Self-reflections at the self-checkout

I created a Medium account a few months ago to follow some of the great content on this site, but it’s taken me a long time to find something worth writing about. What I’ve noticed is that a lot of writers on this platform that I like to read have a brilliant way of weaving a touch (or more) of personal narrative into topics that also affect their professional lives. For example, when Bianca Wylie from the Open Data Institute discusses the serious challenges of governing smart cities, or when the Ontario Digital Service commits to only being part of events that demonstrate an explicit effort to be diverse and inclusive, I know that these are also issues that the writers care about.

So I knew that for my inaugural post, I needed to do the same. I wanted my readers (whoever you are) to know that I wasn’t going to use this space just to ramble and I’ll only be writing posts that I think can inspire some thoughtful conversation. With that in mind, in the time that I’ve had my Medium account, a few ideas have popped up here and there but nothing felt important enough for an inaugural post.

But then a few days ago (Friday, December 1st), I had a genuinely baffling experience that for professional and personal reasons I would like to better understand, and I would appreciate if anyone could shed some light on.

Here’s the scene: it’s 6:30pm on Friday evening and my brother and I are at Yonge and College (point A). We are looking for somewhere to pick up flowers for our aunt for a family dinner that starts at 7pm in the Lawrence and Bathurst area (point B). Getting from points A to B by TTC requires taking the subway from College to Lawrence then take the connecting 52 Lawrence bus to Bathurst and walk the few hundred metres to our aunt’s house. To do that in 30 minutes was a daunting task but we were up for the challenge.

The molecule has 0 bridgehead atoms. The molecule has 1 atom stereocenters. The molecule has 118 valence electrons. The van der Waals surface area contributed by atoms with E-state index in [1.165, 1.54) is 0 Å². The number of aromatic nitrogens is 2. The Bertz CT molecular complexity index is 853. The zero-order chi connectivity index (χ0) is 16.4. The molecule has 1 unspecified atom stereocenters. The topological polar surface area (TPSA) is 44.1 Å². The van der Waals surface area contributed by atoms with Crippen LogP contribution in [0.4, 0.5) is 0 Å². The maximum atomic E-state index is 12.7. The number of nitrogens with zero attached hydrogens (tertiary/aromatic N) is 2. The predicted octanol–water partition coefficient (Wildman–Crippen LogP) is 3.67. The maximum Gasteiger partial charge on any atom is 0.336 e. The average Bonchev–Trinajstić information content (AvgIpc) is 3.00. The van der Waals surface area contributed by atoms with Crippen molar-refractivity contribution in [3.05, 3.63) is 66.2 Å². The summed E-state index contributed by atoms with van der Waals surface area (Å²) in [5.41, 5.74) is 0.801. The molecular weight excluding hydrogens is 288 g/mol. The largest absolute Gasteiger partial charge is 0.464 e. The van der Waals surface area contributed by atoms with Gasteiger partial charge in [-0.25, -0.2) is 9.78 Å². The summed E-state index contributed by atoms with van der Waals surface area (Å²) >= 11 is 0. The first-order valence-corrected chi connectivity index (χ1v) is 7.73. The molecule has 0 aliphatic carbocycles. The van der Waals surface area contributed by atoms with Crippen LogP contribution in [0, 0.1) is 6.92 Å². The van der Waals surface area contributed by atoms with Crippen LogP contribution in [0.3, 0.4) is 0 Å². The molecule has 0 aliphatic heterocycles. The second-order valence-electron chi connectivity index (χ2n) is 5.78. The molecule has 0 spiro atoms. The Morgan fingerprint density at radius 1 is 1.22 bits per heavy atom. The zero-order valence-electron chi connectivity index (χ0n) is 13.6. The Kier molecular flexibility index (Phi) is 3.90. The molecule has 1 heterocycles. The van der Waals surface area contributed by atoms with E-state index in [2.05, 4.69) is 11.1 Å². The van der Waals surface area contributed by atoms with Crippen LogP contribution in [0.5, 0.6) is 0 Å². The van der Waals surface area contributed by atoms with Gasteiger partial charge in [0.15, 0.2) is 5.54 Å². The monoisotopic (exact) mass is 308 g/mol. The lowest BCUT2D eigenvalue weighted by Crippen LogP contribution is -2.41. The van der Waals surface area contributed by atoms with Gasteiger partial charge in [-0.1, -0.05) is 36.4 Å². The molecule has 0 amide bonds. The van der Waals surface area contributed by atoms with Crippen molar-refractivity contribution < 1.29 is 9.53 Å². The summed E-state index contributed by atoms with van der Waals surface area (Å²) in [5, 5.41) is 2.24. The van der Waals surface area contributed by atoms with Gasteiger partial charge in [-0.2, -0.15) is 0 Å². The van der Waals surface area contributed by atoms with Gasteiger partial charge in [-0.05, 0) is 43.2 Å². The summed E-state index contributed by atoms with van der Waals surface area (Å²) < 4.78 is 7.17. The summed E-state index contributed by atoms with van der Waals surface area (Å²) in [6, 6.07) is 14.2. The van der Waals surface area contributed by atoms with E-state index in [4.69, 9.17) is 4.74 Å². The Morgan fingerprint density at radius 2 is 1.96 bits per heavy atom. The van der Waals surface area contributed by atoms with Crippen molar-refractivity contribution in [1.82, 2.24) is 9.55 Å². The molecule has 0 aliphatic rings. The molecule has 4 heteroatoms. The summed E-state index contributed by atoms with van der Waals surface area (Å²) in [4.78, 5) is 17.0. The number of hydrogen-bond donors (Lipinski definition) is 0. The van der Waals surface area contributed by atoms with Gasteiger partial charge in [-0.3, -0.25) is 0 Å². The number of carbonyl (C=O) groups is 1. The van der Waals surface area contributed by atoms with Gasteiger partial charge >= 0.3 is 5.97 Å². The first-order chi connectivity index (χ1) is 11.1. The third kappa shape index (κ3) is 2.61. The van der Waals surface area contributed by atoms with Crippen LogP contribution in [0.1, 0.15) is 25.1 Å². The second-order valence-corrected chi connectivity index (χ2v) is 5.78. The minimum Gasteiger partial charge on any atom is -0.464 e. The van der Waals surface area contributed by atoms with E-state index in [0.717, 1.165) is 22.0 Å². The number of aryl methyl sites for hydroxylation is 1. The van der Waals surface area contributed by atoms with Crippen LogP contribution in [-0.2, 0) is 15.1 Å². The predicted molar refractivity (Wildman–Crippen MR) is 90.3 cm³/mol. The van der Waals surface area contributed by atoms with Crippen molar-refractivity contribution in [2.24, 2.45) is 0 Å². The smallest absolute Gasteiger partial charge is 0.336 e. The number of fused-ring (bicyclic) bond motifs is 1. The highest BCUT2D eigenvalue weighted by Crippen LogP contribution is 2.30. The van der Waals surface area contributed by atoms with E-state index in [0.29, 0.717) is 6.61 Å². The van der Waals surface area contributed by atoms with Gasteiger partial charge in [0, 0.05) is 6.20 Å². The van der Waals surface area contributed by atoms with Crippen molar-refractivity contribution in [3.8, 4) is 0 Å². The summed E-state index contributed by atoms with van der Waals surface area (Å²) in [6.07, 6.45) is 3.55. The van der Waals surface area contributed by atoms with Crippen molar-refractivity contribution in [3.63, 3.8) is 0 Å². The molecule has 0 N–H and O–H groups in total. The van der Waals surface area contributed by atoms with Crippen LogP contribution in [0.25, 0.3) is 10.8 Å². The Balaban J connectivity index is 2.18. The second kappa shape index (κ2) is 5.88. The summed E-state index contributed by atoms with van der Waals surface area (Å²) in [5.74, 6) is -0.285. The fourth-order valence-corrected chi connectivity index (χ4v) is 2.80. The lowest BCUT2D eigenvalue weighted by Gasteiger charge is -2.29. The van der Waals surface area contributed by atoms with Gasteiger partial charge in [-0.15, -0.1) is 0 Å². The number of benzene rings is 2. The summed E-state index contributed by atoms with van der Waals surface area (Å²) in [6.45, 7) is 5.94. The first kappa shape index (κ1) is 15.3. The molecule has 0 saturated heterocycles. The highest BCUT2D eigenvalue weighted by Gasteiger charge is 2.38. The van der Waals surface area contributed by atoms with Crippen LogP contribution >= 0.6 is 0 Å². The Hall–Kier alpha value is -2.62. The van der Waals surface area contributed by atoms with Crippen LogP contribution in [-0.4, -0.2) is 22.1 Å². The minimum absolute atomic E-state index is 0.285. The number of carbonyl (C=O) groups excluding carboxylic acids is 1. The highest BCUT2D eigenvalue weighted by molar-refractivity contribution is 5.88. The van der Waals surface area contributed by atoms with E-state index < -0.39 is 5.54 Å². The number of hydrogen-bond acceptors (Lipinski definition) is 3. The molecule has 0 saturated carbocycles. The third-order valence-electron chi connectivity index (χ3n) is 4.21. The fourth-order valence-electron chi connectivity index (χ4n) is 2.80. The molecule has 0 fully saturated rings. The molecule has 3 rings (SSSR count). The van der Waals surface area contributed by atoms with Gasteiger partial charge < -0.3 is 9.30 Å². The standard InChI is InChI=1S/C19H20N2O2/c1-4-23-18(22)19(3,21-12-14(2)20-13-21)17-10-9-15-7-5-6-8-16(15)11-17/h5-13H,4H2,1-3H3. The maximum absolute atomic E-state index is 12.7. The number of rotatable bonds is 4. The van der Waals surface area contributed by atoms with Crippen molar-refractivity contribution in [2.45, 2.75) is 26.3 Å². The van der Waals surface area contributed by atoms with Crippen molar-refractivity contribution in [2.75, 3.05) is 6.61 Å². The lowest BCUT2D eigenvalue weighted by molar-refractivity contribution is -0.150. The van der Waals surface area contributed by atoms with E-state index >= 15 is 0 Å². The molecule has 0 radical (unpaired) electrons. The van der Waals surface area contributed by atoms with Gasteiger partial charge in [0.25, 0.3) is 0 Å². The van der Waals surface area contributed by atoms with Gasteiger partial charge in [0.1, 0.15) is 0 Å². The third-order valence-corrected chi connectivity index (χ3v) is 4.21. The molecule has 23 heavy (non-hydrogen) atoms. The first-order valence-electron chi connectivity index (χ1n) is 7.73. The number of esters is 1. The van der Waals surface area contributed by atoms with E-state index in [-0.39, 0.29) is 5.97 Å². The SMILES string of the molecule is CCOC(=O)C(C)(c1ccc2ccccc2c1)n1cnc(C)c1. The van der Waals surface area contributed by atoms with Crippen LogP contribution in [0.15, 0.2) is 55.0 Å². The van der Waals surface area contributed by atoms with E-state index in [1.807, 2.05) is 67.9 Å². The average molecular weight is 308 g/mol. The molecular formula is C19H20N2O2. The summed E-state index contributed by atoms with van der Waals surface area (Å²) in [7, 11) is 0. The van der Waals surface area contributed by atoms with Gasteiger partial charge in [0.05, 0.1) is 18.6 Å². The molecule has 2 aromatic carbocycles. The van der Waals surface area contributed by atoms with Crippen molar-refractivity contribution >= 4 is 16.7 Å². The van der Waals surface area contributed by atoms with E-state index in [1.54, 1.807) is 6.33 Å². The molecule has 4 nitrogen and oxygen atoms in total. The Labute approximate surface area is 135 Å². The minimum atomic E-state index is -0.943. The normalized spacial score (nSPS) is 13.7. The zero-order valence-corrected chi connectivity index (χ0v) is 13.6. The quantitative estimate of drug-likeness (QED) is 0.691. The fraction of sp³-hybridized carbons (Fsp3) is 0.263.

Luckily as we were approaching the Shoppers Drug Mart on the northeast corner of the intersection we noticed a bucket of beautiful bouquets in the window, so naturally we headed inside. As a bonus, this was also quite literally the closest store to the subway entrance so if we had any hopes of making it on time, this was really our best shot.

My brother tells me he needs cash and there is an RBC ATM steps away from the bucket of flowers. Both of these are located relatively far away from the cashiers, where I notice about about a dozen people in line, 3 or 4 transacting cashiers and 5 free self-checkout scanners (none of which had error messages). Thinking about how to run this mission most effectively, I offer to grab the flowers while he’s getting his cash, and I head to the self-checkout.

I complete the routine task of scanning one item and paying with Visa tap in maybe 30–40 seconds as the dozen or people who are in line stand still and stare. During the course of my transaction, no one in line has moved and as I feel them looking at me, and potentially judging me for having skipped their pain of waiting, I’m left wondering why no one took the cue.

I realize this situation isn’t black and white, and context matters a lot to me, so here it’s important that I explain a few things: